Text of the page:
The date 6 August is a significant one in the Welsh sporting calendar, for on that date in 1926 Chepstow Race Course was opened.
Situated at the bottom of the Wye Valley, it is one of just three race courses currently existing in Wales, the others being at Bangor-on-Dee in north Wales and Ffos Las just outside Llanelli.
There had been several racing venues in Wales during the 19th century, right across the country, and there had even been instances of race meetings being held close to the current Chepstow Course. But by the end of the First World War most of these courses had closed down and Welsh racing was in something of a parlous state.
Then, in 1925, a group of south Wales dignitaries and business men, headed by Courtney Morgan, first Viscount Tredegar, and Lord Queensborough, formed a company with the express purpose of changing that state of affairs.
At Piercefield House, just outside Chepstow in the Welsh Marches, the company found the land they needed and laid out a race track on the estate.
Cash was in short supply but the Company struggled on with the project. The first meeting – and the official opening of the course – took place on 6 August 1926, the first race being won by Lord Harewood's horse Conca D'Oro.
This first meeting lasted for two consecutive days but money was so tight that immediately after the races finished there was a real prospect of permanent closure.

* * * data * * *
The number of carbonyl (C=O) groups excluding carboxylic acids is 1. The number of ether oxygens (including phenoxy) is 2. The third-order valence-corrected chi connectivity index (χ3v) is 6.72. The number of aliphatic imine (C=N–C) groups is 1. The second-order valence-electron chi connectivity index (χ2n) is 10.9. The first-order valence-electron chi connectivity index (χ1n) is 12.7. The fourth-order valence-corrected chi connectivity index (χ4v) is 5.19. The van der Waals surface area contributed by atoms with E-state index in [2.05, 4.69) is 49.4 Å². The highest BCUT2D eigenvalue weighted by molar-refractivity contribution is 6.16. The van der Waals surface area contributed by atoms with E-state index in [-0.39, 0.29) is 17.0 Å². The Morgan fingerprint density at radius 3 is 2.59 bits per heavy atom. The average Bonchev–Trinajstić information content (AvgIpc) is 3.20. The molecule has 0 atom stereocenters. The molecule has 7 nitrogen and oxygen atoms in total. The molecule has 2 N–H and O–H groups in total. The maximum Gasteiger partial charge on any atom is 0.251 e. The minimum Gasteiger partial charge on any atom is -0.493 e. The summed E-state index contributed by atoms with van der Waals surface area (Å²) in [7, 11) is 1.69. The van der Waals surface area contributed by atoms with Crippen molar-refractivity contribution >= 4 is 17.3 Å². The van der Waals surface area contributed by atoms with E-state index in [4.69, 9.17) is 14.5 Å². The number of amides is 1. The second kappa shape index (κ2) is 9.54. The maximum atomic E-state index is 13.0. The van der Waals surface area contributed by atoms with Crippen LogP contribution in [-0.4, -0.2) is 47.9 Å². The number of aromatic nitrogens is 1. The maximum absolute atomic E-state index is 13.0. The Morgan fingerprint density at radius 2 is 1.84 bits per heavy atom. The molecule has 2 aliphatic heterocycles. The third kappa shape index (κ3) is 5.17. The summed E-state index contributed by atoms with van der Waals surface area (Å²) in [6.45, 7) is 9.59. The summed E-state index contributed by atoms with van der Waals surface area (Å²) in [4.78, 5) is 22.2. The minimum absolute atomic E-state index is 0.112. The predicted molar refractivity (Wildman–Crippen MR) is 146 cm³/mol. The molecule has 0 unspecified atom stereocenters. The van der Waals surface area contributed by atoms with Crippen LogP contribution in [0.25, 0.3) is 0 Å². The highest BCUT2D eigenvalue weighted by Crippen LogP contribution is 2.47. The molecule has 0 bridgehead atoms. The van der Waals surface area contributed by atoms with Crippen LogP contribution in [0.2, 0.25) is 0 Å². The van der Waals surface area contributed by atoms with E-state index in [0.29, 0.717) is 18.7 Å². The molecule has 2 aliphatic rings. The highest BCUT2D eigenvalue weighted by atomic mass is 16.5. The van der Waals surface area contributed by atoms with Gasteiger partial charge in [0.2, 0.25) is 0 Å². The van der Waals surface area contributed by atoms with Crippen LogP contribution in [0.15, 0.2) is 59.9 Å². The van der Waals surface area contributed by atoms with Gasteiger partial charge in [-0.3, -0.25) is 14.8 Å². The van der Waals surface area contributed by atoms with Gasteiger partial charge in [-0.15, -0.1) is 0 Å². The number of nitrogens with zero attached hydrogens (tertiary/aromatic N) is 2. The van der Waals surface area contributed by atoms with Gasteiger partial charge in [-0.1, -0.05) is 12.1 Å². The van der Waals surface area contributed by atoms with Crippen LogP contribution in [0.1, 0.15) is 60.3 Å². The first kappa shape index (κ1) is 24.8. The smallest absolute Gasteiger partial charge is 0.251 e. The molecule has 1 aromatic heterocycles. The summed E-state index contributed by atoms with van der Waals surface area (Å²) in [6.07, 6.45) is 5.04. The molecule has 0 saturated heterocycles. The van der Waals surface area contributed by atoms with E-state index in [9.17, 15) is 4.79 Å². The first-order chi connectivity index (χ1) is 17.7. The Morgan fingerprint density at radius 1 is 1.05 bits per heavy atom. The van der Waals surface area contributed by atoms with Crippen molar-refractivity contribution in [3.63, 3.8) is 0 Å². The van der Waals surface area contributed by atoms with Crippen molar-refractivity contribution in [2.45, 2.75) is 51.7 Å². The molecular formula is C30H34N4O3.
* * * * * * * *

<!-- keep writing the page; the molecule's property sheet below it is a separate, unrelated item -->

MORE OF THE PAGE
A large loan from the bank – a loan guaranteed by Courtney Morgan and the other directors of the company - managed to stave off financial disaster. Even so, the financial situation remained difficult and over the next 10 years it took several loans from the directors to keep things going.
Chepstow had always been a course that provided both flat and jump racing. The first jump meeting took place in March 1927 and since then the course has offered a programme of flat racing in the summer, jumping in the winter.
National Hunt Racing is also an important part of the racing programme, as is the Welsh National which, from 1949 onwards, has been held at Chepstow between Christmas and New Year.
In the 1920s and 30s the prestigious Welsh Derby was regularly held at the course. In 1933 the famous champion jockey Gordon Richards won 11 consecutive races during one meeting. He was denied a 12th victory in the last of the races, being just edged into second place. It was still an amazing feat.
During the Second World War the race course was taken over by the RAF. An operational outpost of RAF St Athan, aircraft such as Wellington bombers and Hurricanes regularly landed and took off from a grass runway in the centre of Chepstow's race track. After the end of the war in 1945 racing at Chepstow was resumed and continues until the present day.
The Clay family, who bought Piercefield House in the 1860s, remain closely involved with the course which now runs nearly 30 meetings each year. The opening of the first Severn Bridge in 1966, finally allowing easy access from all parts of the country, was hugely important for the course which has now become an essential part of the British racing scene.
Chepstow Race Course may have had a tenuous beginning but it is now rightly regarded as the premier racing track in Wales.